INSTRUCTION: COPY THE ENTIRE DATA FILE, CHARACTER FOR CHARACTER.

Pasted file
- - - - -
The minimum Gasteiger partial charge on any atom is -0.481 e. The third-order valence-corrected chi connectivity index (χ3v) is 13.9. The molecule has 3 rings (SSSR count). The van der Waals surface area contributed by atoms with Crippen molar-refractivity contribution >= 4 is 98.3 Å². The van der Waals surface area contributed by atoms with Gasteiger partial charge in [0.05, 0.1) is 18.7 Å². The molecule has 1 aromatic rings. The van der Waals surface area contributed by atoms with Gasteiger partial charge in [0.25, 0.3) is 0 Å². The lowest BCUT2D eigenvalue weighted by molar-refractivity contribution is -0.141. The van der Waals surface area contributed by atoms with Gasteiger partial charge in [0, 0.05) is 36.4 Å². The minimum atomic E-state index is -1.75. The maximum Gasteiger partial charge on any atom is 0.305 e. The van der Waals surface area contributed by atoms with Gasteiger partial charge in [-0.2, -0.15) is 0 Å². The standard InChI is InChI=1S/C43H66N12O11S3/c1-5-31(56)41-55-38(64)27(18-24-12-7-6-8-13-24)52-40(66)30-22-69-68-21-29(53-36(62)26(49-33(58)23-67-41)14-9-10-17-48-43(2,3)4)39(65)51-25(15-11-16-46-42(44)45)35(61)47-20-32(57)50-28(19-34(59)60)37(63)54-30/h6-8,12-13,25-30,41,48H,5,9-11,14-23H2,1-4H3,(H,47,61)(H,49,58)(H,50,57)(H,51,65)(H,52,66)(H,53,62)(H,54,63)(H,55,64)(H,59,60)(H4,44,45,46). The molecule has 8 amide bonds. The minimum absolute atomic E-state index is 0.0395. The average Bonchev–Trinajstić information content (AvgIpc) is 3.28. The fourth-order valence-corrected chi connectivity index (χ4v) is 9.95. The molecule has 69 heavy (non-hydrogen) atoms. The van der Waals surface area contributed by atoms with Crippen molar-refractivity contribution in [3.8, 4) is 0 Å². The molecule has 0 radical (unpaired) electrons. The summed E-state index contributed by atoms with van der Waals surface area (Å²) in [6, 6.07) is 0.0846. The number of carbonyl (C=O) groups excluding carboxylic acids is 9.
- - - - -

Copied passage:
The minimum Gasteiger partial charge on any atom is -0.481 e. The third-order valence-corrected chi connectivity index (χ3v) is 13.9. The molecule has 3 rings (SSSR count). The van der Waals surface area contributed by atoms with Crippen molar-refractivity contribution >= 4 is 98.3 Å². The van der Waals surface area contributed by atoms with Gasteiger partial charge in [0.05, 0.1) is 18.7 Å². The molecule has 1 aromatic rings. The van der Waals surface area contributed by atoms with Gasteiger partial charge in [0.25, 0.3) is 0 Å². The lowest BCUT2D eigenvalue weighted by molar-refractivity contribution is -0.141. The van der Waals surface area contributed by atoms with Gasteiger partial charge in [0, 0.05) is 36.4 Å². The minimum atomic E-state index is -1.75. The maximum Gasteiger partial charge on any atom is 0.305 e. The van der Waals surface area contributed by atoms with Gasteiger partial charge in [-0.2, -0.15) is 0 Å². The standard InChI is InChI=1S/C43H66N12O11S3/c1-5-31(56)41-55-38(64)27(18-24-12-7-6-8-13-24)52-40(66)30-22-69-68-21-29(53-36(62)26(49-33(58)23-67-41)14-9-10-17-48-43(2,3)4)39(65)51-25(15-11-16-46-42(44)45)35(61)47-20-32(57)50-28(19-34(59)60)37(63)54-30/h6-8,12-13,25-30,41,48H,5,9-11,14-23H2,1-4H3,(H,47,61)(H,49,58)(H,50,57)(H,51,65)(H,52,66)(H,53,62)(H,54,63)(H,55,64)(H,59,60)(H4,44,45,46). The molecule has 8 amide bonds. The minimum absolute atomic E-state index is 0.0395. The average Bonchev–Trinajstić information content (AvgIpc) is 3.28. The fourth-order valence-corrected chi connectivity index (χ4v) is 9.95. The molecule has 69 heavy (non-hydrogen) atoms. The van der Waals surface area contributed by atoms with Crippen molar-refractivity contribution in [3.8, 4) is 0 Å². The molecule has 0 radical (unpaired) electrons. The summed E-state index contributed by atoms with van der Waals surface area (Å²) in [6, 6.07) is 0.0846. The number of carbonyl (C=O) groups excluding carboxylic acids is 9.